For the final installment in a three-part series of videos about the technology that makes “Planet Earth II” possible, Vox takes a look at the acclaimed docuseries’ nighttime photography. After first comparing footage of the black sicklebill — a bird known for a strange courtship dance males engage in at dawn — captured in 1996 and 2015, the seven-minute video goes back to the ’70s and ’80s, when shooting footage at night was considerably more difficult than it is now.
The reasons why are fairly simple: Nocturnal animals were bothered by the artificial light necessary to record them with any degree of clarity, and existing technology didn’t allow for more covert methods. Infrared cameras had gone a long way toward solving that problem when “Planet Earth” first came around; now, a combination of infrared, high-resolution and slow-motion technology has further improved the quality of footage the folks at BBC are able to record.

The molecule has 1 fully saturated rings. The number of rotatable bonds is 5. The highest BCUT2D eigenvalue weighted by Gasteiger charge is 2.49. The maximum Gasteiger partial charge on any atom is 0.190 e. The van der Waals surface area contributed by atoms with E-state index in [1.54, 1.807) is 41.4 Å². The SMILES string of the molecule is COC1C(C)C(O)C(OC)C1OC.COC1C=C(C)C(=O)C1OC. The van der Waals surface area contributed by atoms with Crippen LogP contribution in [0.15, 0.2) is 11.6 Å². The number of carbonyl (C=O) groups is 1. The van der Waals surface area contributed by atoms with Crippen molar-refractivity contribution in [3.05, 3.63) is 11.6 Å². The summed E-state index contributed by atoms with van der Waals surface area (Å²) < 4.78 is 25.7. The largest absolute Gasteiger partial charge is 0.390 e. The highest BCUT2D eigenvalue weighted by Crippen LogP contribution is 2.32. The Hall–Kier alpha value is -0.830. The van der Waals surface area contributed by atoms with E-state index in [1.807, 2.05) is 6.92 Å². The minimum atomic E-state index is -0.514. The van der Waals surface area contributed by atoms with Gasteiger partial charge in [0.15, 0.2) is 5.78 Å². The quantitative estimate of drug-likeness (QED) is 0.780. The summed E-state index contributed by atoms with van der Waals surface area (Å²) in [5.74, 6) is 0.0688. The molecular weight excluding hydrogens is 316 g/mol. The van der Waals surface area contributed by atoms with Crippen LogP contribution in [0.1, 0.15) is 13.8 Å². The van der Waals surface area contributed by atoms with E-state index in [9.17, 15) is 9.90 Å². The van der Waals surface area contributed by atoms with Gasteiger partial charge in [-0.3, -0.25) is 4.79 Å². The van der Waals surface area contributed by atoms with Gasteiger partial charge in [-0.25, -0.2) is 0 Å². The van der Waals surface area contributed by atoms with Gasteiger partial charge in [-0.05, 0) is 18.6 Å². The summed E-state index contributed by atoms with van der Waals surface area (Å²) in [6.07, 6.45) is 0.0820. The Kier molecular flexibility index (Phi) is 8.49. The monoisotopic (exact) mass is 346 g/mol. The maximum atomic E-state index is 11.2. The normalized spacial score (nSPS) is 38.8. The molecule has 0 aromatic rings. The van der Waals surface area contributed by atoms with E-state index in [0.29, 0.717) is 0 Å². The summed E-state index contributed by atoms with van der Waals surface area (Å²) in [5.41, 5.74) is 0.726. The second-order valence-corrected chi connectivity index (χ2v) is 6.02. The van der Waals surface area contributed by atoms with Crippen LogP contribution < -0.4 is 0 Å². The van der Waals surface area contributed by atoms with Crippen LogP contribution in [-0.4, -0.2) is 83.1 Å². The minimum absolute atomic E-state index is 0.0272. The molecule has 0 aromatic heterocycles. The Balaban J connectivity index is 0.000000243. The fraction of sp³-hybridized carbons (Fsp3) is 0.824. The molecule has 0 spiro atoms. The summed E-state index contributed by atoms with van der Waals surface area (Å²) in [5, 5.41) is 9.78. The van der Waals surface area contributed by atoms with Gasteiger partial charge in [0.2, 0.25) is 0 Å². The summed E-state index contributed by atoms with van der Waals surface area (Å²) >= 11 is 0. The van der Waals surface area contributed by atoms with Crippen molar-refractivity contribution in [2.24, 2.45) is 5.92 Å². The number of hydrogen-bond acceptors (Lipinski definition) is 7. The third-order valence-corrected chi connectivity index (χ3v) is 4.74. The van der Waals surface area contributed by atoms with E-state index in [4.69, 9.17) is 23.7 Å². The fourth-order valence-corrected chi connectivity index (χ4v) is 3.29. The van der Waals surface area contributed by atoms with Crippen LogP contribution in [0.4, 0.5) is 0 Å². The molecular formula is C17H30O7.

Popular on IndieWire
Thermal cameras , first developed for military use, have allowed for even more striking images. Watch the video below.